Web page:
Orrery and Claw
- Archimedes and the Roman Imagination by Mary Jaeger
Michigan, 230 pp, £64.50, June 2010, ISBN 978 0 472 11630 0
Archimedes, the most famous mathematician of classical antiquity, was killed in 212 BC, as a small piece of collateral damage in the Roman sack of the Greek city of Syracuse. Syracuse itself was a rather larger piece of collateral damage, having picked the wrong side in Rome’s second war with Carthage. It was not a good year for the ancient Greek cities of the western Mediterranean. Hannibal, still prowling around southern Italy picking off Roman allies, attacked the city of Tarentum. The operation was botched. The Roman garrison held onto the citadel and then itself sacked the lower city. As the Second Punic War drew to a close, Rome was poised to leap across the Adriatic. By the middle of the second century Carthage and Corinth would both be smouldering ruins. Archimedes’ contemporaries must have felt the net already closing around them.
Archimedes’ death is the one fixed point in his biography: the 12th-century Byzantine scholar John Tzetzes gives a birth date of 287 BC. That may be correct, and it may also be correct that his father was an astronomer. But everything else is uncertain. We can, however, say something about the world he lived in. Syracuse and Tarentum were among the greatest of the dozens of Greek cities founded in the eighth century bc and after on the southern Italian coast, in Sicily and as far afield as southern France. By the fifth century, these cities were famous for their wealth, their wars against various barbarians – Etruscans and Lucanians, Gauls and Bruttians as well as Carthaginians and Romans – and each other. Treasuries were built at Delphi to house offerings from western cities. Pindar’s victory odes celebrate many western victors at the Olympics and other sacred games where the Greeks gathered. Thucydides’ account of the fall of Athens culminates in the folly of the democracy in insisting on war with Syracuse while Sparta remained undefeated.
The Greek cities of the west were also renowned as the home of tyrants, rich kings whose cruelty often took bizarre forms. Phalaris had a bronze bull in which his enemies were roasted alive, and it was a Sicilian tyrant who allegedly hung a sword on a slender thread above the head of the courtier Damocles, to show what it was like to be a ruler living in constant peril. And from the same cities came a series of astonishing intellectuals. Pythagoras was born in Samos, but moved to the Italian city of Croton in the late sixth century, where his followers formed some kind of religious sect. Parmenides and his student Zeno, of the paradoxes, came from Elea. One of the greatest early mathematicians was the Pythagoraean Archytas of Tarentum, who served his city as a general and whose work was an important influence on Plato. And then there was Archimedes.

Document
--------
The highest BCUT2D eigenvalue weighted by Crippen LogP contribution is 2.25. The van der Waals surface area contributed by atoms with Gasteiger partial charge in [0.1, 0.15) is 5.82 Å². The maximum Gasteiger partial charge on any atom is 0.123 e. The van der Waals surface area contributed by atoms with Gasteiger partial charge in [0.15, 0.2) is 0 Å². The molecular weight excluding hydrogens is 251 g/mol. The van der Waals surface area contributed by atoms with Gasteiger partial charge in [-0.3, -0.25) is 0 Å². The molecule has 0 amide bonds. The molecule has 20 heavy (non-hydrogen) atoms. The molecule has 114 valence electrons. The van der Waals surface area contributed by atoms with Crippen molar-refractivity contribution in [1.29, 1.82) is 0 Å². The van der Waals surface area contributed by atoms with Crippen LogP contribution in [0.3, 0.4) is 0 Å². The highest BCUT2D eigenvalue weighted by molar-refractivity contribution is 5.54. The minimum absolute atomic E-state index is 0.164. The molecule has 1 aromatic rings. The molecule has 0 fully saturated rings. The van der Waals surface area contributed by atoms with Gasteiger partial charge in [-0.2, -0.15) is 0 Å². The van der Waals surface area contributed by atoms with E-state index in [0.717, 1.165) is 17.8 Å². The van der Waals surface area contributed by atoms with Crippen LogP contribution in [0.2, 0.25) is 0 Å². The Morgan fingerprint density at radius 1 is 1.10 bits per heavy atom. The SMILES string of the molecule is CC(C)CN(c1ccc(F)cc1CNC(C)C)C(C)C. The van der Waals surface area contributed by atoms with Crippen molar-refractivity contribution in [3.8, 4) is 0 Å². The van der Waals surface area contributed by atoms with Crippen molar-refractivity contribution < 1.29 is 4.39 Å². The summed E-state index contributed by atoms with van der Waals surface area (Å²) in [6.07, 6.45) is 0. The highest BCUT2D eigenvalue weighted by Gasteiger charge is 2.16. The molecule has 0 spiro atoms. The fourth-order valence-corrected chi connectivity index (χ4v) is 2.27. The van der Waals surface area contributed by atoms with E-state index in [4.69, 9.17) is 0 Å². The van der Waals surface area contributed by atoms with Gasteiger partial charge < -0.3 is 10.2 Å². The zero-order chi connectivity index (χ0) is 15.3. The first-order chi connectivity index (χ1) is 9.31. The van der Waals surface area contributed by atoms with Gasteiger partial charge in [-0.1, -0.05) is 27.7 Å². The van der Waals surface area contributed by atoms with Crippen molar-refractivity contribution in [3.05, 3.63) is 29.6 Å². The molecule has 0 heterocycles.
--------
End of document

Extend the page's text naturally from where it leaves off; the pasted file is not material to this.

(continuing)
Archimedes was not among the first generation of Greek mathematicians, but became the most celebrated in antiquity. Tradition had him as a relative of the royal house of Syracuse, but all the stories about his life cast him in the more conventional role of learned courtier. The Greek world he was born into was now full of kings, most of them descended from Alexander the Great’s generals, who had divided up his empire. One of the ways these semi-barbarous Macedonian warlords made themselves seem more regal was to patronise scholars, just as Alexander had patronised his teacher, Aristotle. Alexandria, the new capital of Egypt, had the greatest concentration of scholars, including the mathematicians Euclid, Eratosthenes, Conon, Apollonius and Diocles, with several of whom Archimedes corresponded. It’s quite possible that he himself studied in Alexandria – ancient intellectuals moved around a lot – but there is no proof either way. Instead, what we have is a series of stories all set in Syracuse, many revolving around services he performed for the king. Later traditions represent him in terms of the (already) stock figure of the distracted philosopher. The story that he ran naked down the street shouting ‘Eureka! Eureka!’ is a case in point. Some ancient writers even claim that Archimedes regarded his most famous feats of engineering as mere trifles. If so, he was in a minority of one.